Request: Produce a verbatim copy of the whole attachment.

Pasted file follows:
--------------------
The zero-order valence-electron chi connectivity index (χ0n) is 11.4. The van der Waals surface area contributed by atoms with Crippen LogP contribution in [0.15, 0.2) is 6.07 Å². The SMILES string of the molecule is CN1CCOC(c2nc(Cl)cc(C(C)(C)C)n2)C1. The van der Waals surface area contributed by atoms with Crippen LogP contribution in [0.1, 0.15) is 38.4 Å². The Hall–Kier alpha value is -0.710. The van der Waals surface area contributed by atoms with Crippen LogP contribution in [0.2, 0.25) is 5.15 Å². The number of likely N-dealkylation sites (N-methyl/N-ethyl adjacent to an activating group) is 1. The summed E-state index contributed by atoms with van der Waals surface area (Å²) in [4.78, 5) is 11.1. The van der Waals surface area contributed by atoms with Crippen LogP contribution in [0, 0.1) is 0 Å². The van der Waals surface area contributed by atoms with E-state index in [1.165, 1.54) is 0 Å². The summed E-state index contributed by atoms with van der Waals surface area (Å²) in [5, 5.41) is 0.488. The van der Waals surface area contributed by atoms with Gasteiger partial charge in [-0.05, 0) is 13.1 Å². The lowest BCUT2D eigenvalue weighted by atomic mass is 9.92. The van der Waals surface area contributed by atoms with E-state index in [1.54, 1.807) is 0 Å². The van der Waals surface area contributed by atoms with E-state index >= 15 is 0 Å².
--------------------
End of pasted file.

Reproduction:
The zero-order valence-electron chi connectivity index (χ0n) is 11.4. The van der Waals surface area contributed by atoms with Crippen LogP contribution in [0.15, 0.2) is 6.07 Å². The SMILES string of the molecule is CN1CCOC(c2nc(Cl)cc(C(C)(C)C)n2)C1. The van der Waals surface area contributed by atoms with Crippen LogP contribution in [0.1, 0.15) is 38.4 Å². The Hall–Kier alpha value is -0.710. The van der Waals surface area contributed by atoms with Crippen LogP contribution in [0.2, 0.25) is 5.15 Å². The number of likely N-dealkylation sites (N-methyl/N-ethyl adjacent to an activating group) is 1. The summed E-state index contributed by atoms with van der Waals surface area (Å²) in [4.78, 5) is 11.1. The van der Waals surface area contributed by atoms with Crippen LogP contribution in [0, 0.1) is 0 Å². The van der Waals surface area contributed by atoms with E-state index in [1.165, 1.54) is 0 Å². The summed E-state index contributed by atoms with van der Waals surface area (Å²) in [5, 5.41) is 0.488. The van der Waals surface area contributed by atoms with Gasteiger partial charge in [-0.05, 0) is 13.1 Å². The lowest BCUT2D eigenvalue weighted by atomic mass is 9.92. The van der Waals surface area contributed by atoms with E-state index in [1.54, 1.807) is 0 Å². The van der Waals surface area contributed by atoms with E-state index >= 15 is 0 Å².